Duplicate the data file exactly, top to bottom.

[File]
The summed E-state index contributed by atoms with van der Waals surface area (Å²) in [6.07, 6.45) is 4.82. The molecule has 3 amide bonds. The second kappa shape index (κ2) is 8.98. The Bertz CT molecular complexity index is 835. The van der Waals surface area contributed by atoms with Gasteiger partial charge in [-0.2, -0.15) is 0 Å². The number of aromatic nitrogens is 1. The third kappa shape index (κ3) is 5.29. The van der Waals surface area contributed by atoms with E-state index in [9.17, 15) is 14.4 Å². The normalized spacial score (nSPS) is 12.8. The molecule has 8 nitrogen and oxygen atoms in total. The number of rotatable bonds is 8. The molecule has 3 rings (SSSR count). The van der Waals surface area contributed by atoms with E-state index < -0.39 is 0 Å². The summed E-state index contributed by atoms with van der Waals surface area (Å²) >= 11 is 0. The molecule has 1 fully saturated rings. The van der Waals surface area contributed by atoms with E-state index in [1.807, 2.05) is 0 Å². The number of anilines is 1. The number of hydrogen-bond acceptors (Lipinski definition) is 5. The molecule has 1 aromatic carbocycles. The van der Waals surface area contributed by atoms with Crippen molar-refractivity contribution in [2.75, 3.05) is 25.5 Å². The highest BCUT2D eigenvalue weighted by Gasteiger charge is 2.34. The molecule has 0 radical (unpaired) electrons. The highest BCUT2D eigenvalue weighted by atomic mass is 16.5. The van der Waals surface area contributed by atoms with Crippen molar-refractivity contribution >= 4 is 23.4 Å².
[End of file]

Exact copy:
The summed E-state index contributed by atoms with van der Waals surface area (Å²) in [6.07, 6.45) is 4.82. The molecule has 3 amide bonds. The second kappa shape index (κ2) is 8.98. The Bertz CT molecular complexity index is 835. The van der Waals surface area contributed by atoms with Gasteiger partial charge in [-0.2, -0.15) is 0 Å². The number of aromatic nitrogens is 1. The third kappa shape index (κ3) is 5.29. The van der Waals surface area contributed by atoms with E-state index in [9.17, 15) is 14.4 Å². The normalized spacial score (nSPS) is 12.8. The molecule has 8 nitrogen and oxygen atoms in total. The number of rotatable bonds is 8. The molecule has 3 rings (SSSR count). The van der Waals surface area contributed by atoms with E-state index < -0.39 is 0 Å². The summed E-state index contributed by atoms with van der Waals surface area (Å²) >= 11 is 0. The molecule has 1 fully saturated rings. The van der Waals surface area contributed by atoms with E-state index in [1.807, 2.05) is 0 Å². The number of anilines is 1. The number of hydrogen-bond acceptors (Lipinski definition) is 5. The molecule has 1 aromatic carbocycles. The van der Waals surface area contributed by atoms with Crippen molar-refractivity contribution in [2.75, 3.05) is 25.5 Å². The highest BCUT2D eigenvalue weighted by Gasteiger charge is 2.34. The molecule has 0 radical (unpaired) electrons. The highest BCUT2D eigenvalue weighted by atomic mass is 16.5. The van der Waals surface area contributed by atoms with Crippen molar-refractivity contribution >= 4 is 23.4 Å².